I was recently at Speke Hall, a Tudor house near Liverpool. In an upstairs room, you can see where a priest hole has been built into the fabric of the building to make it invisible to anyone who did not know it was there. It is of an ingenious design and is just one of many to be found in Catholic houses across England where priests were able to hide to escape arrest during the years following the Reformation.
Many of these hiding places are the work of one man – Nicholas Owen, also known as
‘Little John’. Owen was born in Oxford in 1562, one of four sons of Walter Owen who was a carpenter. His brother John was a priest, his brother Walter died in 1591 and third brother, Henry, was apprenticed to a printer and engaged in the secret printing of Catholic literature. In 1577, Nicholas Owen was apprenticed to the Oxford joiner William Conway and learned the skills that he later put to use designing and building secret hiding places. By 1588, he was in the employment of the Jesuit priest, Father Henry Garnet and later became a Jesuit lay brother. He travelled from house to house, accepting only a bed and food as reward for his work and in a letter dated 1596, Father Garnet speaks of ‘a carpenter of singular faithfulness and skill who has travelled through almost the entire kingdom and, without charge, has made for Catholic priests hiding places where they might shelter the fury of heretical searchers’.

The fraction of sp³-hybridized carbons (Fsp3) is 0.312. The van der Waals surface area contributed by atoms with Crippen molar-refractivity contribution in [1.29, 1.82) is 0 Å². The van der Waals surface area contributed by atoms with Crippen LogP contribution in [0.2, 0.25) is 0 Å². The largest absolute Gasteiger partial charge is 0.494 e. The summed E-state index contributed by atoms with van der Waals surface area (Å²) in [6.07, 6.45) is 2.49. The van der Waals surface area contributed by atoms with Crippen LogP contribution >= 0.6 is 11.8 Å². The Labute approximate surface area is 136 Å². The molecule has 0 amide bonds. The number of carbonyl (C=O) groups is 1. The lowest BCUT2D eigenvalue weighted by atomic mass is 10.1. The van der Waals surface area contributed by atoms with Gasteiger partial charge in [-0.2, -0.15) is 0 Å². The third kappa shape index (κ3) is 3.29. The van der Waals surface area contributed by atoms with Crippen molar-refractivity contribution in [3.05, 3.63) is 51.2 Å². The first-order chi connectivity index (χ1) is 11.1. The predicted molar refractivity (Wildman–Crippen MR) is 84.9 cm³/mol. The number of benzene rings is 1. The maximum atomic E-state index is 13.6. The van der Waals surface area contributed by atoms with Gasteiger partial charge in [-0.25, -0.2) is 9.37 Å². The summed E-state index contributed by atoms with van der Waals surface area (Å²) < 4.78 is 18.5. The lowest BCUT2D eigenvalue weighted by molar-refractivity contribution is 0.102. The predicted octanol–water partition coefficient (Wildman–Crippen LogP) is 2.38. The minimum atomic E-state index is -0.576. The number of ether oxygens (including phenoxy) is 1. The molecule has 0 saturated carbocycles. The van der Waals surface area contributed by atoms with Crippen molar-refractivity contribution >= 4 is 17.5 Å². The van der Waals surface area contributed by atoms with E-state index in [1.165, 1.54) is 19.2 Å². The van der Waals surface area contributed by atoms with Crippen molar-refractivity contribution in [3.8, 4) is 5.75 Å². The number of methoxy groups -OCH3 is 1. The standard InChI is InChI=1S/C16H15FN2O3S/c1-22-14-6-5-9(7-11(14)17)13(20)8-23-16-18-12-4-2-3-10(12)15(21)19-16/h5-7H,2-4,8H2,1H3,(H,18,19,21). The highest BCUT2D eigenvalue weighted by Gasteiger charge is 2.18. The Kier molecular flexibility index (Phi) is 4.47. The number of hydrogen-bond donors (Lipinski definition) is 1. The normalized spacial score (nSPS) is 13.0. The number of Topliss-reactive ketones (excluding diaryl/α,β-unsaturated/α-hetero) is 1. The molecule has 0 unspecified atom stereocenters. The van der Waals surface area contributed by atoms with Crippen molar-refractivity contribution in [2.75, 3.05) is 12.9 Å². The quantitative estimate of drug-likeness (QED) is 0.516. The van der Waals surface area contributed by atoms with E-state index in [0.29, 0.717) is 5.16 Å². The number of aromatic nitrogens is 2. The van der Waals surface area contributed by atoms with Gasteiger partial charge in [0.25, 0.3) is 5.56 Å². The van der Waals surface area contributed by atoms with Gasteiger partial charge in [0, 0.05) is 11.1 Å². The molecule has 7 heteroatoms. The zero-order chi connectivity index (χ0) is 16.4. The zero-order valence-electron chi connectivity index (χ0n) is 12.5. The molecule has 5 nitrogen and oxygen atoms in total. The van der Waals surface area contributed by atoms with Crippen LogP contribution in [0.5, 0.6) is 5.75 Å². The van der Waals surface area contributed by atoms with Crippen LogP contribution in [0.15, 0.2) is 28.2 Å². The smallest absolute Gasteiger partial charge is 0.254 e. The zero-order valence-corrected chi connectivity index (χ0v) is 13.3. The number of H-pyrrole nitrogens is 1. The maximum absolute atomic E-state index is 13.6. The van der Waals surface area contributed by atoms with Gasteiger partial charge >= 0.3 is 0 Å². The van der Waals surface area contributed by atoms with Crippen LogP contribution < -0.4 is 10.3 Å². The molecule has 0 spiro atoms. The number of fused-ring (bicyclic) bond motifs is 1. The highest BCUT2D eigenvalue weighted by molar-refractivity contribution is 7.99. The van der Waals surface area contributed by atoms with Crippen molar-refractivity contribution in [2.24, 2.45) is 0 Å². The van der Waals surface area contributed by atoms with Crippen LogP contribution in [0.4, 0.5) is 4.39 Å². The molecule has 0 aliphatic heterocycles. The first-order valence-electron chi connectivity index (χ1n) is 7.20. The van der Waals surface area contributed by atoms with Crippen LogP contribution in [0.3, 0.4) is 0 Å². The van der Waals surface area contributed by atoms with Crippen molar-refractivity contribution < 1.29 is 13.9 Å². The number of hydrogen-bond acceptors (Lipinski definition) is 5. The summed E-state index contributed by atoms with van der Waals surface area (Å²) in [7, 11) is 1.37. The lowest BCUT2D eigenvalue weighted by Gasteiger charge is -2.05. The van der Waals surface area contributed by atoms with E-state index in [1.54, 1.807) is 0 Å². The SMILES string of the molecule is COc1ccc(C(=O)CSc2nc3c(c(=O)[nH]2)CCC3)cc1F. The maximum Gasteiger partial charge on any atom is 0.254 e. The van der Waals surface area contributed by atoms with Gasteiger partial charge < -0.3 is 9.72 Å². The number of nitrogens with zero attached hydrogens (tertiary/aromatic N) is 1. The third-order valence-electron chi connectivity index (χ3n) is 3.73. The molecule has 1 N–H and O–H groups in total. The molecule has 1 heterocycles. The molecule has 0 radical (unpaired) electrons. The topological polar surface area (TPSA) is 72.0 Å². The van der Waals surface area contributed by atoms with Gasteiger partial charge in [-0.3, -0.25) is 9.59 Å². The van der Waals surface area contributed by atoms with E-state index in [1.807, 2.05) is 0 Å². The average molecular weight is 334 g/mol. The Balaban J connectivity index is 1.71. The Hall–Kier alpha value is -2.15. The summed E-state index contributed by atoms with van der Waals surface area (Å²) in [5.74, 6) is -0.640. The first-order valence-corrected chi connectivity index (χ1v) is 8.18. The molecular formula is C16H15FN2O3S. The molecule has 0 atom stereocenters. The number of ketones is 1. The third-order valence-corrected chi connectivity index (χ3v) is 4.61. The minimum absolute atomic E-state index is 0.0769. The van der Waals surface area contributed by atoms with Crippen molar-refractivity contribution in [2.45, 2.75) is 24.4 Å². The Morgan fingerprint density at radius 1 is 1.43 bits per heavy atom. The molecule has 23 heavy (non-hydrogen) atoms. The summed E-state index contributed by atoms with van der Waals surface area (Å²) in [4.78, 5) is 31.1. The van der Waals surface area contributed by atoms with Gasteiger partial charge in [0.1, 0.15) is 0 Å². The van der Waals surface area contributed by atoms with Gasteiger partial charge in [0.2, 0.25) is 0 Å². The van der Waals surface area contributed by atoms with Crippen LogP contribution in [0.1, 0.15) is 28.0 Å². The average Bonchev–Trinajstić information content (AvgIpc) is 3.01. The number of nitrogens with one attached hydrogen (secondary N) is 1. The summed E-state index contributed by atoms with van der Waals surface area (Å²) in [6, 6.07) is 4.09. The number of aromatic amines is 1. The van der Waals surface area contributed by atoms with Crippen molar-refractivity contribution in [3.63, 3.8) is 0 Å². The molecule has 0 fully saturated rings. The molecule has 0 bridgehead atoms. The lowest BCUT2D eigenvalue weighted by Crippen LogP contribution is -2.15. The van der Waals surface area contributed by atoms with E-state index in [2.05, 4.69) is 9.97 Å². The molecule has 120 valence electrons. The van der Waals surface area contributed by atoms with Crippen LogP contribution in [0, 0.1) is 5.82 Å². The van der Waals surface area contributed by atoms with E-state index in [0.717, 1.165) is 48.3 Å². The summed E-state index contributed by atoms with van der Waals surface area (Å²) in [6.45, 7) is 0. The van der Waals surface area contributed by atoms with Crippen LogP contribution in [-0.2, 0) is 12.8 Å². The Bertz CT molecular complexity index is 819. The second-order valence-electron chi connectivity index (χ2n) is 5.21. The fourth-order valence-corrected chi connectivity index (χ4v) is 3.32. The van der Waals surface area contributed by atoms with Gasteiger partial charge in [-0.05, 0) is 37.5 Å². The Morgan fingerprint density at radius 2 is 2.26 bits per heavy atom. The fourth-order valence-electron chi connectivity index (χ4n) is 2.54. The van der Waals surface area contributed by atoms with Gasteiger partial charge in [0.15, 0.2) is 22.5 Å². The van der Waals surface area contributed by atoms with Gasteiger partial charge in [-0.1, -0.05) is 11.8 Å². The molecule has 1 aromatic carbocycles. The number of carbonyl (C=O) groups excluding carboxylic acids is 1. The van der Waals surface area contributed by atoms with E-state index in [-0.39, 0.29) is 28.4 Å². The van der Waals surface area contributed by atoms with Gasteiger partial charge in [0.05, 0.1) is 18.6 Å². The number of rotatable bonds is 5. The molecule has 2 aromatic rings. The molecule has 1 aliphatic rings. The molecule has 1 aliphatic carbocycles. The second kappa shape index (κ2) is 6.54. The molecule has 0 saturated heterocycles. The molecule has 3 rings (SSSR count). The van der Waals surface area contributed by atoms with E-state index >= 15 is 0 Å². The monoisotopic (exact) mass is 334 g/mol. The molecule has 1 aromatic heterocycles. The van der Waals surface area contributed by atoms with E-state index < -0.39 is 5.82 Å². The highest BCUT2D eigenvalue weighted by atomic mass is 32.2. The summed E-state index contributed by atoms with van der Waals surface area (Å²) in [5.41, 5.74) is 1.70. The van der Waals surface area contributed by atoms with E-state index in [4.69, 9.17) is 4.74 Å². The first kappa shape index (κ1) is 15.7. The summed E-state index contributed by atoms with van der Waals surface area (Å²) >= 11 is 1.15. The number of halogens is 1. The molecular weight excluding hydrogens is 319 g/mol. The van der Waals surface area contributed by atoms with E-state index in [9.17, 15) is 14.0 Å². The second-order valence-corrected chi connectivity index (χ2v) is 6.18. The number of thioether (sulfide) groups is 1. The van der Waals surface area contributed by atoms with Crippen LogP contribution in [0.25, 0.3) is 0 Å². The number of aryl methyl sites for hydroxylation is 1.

His nickname was ‘Little John’ as he is reputed to have been very small. He walked with a limp after his leg was badly set following a fracture when a horse fell on him. He also had a hernia, but none of this prevented him from working alone and in secret, usually during the night, to break down stone walls and reconstruct them in such a way as to create secret places that were almost impossible to find if you did not know where to look. He made false entrances in fireplaces and staircases, trap doors, sliding doors and in the case of Speke Hall a crawl space above a ceiling accessed by a rope ladder in a small space at the side of a bedroom. He is said to have favoured sites away from outside walls and had the ability to think in three dimensions and in curves. He used false perspectives and illusion, now more often employed by stage magicians, to hide the priest holes, many of which have since been discovered, although it is possible that there are still more waiting to be found. The guide at Speke Hall told visitors that the owners of one Elizabethan manor house uncovered a priest hole, complete with priest, during renovations. At Hoghton Tower, also in Lancashire, one priest hole was only discovered when an electrician fell into it, and at Astley Hall in Chorley a priest hole was discover as recently as 2004.